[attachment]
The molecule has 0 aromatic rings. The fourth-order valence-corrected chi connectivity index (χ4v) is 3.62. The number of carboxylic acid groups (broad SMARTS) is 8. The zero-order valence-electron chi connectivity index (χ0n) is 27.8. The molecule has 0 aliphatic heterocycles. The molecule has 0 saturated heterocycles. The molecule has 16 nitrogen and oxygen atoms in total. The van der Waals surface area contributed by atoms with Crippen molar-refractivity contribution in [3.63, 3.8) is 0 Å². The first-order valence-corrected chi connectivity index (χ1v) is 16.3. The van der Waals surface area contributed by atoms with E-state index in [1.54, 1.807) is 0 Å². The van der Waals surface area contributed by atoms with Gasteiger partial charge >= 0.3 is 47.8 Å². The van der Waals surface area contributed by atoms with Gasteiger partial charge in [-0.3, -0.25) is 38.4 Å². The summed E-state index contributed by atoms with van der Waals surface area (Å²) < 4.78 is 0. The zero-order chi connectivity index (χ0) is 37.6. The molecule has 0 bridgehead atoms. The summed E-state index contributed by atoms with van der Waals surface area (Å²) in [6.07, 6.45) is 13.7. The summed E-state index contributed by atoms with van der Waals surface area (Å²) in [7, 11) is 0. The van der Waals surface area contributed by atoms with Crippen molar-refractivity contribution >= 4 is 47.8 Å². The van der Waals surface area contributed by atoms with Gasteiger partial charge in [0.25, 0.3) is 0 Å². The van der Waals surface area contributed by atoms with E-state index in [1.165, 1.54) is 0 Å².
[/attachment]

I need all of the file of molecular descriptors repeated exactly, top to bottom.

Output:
The molecule has 0 aromatic rings. The fourth-order valence-corrected chi connectivity index (χ4v) is 3.62. The number of carboxylic acid groups (broad SMARTS) is 8. The zero-order valence-electron chi connectivity index (χ0n) is 27.8. The molecule has 0 aliphatic heterocycles. The molecule has 0 saturated heterocycles. The molecule has 16 nitrogen and oxygen atoms in total. The van der Waals surface area contributed by atoms with Crippen molar-refractivity contribution in [3.63, 3.8) is 0 Å². The first-order valence-corrected chi connectivity index (χ1v) is 16.3. The van der Waals surface area contributed by atoms with E-state index in [1.54, 1.807) is 0 Å². The van der Waals surface area contributed by atoms with Gasteiger partial charge >= 0.3 is 47.8 Å². The van der Waals surface area contributed by atoms with Gasteiger partial charge in [-0.3, -0.25) is 38.4 Å². The summed E-state index contributed by atoms with van der Waals surface area (Å²) < 4.78 is 0. The zero-order chi connectivity index (χ0) is 37.6. The molecule has 0 bridgehead atoms. The summed E-state index contributed by atoms with van der Waals surface area (Å²) in [6.07, 6.45) is 13.7. The summed E-state index contributed by atoms with van der Waals surface area (Å²) in [7, 11) is 0. The van der Waals surface area contributed by atoms with Crippen molar-refractivity contribution >= 4 is 47.8 Å². The van der Waals surface area contributed by atoms with Gasteiger partial charge in [0.25, 0.3) is 0 Å². The van der Waals surface area contributed by atoms with E-state index in [1.165, 1.54) is 0 Å².